This is from Friday’s i paper. It is hard to imagine modern chemistry without the input of this man and his co-workers. As with so many top scientists, he was also a musician:
Sir Harry Kroto, an English chemist who shared the 1996 Nobel Prize or his role in the discovery of the buckyball, a spherical carbon molecule that advanced scientific understand ing of a chemical building block of life, has died at he age of 76.
Dr Kroto … was trained in spectroscopy, a field of science in which he spectrum of light from an object such as a star is studied to infer that object’s chemical composition. He was researching the carbon molecules in interstellar space when he initiated a fruitful collaboration with two US chemists at Rice University in Texas: Richard Smalley and Robert Curt Jun. The three, who together went on to receive the Nobel, met other colleagues at a high-powered Rice laboratory in 1985. “This lab”, one collaborator Jim Heath, told the journal Science, “is like being in an Army helicopter or something: you have 5 lasers going over your head; it’s noisy; all kinds of pumps are gong and data coming on screen. But Harry, whenever he saw anything a little bit unusual, he would really key in on it.”
Over an intense period of days, Dr Kroto and his collaborators conducted experiments that resulted in the discovery of a carbon molecule unlike graphite or diamonds, the only previously known forms of the substance. The molecule they chanced upon contained 60 carbon atoms and was highly stable. When they assembled it in a model, the molecule revealed itself to be beautiful; it resembled the geodesic dome, such as the one at Epcot Centre at Walt Disney World in Florida, patented by the inventor R. Buckminster Fuller… The scientists agreed to name the molecule buckminsterfullerene, or fullerene. In popular parlance, the molecules became known as buckyballs.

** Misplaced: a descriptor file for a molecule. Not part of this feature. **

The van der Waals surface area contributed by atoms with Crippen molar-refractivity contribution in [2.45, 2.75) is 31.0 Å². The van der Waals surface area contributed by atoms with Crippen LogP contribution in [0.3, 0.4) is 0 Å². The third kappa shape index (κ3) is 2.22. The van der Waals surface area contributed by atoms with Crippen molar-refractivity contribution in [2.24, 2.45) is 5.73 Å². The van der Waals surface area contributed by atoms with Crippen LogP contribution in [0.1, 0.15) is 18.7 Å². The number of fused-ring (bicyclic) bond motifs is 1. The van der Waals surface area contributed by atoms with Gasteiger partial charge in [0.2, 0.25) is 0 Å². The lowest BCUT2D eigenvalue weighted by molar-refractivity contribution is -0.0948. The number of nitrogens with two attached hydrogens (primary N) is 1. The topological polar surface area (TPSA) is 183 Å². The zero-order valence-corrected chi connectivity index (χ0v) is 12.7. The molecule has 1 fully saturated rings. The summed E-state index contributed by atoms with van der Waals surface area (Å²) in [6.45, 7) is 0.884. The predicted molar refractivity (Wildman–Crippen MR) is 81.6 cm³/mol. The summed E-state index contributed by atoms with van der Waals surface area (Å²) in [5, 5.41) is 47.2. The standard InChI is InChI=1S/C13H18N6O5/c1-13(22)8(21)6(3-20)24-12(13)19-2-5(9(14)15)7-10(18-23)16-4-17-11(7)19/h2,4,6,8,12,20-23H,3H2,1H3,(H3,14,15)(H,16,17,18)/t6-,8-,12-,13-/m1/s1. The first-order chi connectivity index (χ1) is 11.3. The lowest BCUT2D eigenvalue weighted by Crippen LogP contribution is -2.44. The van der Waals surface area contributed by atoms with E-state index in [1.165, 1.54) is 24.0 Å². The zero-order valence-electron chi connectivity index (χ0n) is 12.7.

Besides the immediate advancement in pure science, the findings seemed to promise future applications in fields as varied as superconductivity and medicines. The study of buckyballs led to the discovery of cylindrical carbon structures called carbon nanotubes, which propelled the field of nanotechnology. “From a theoretical viewpoint,” the Royal Swedish Academy of Sciences declared in awarding the Nobel, “the discovery of he fullerenes has influenced our conceptions of such widely separated scientific problems as the galactic carbon cycle and classical aromaticity, a keystone of theoretical chemistry.”
One of Cambridgeshire-born Dr Kroto’s other loves was music. He once told a radio interviewer that he had thought of a career as a guitarist until “Eric Clapton came along and made me look like someone with honey stuck on their fingers.” Speaking to students as a Nobel laureate, he encouraged them to pursue endeavours in which they would never be satisfied with second best.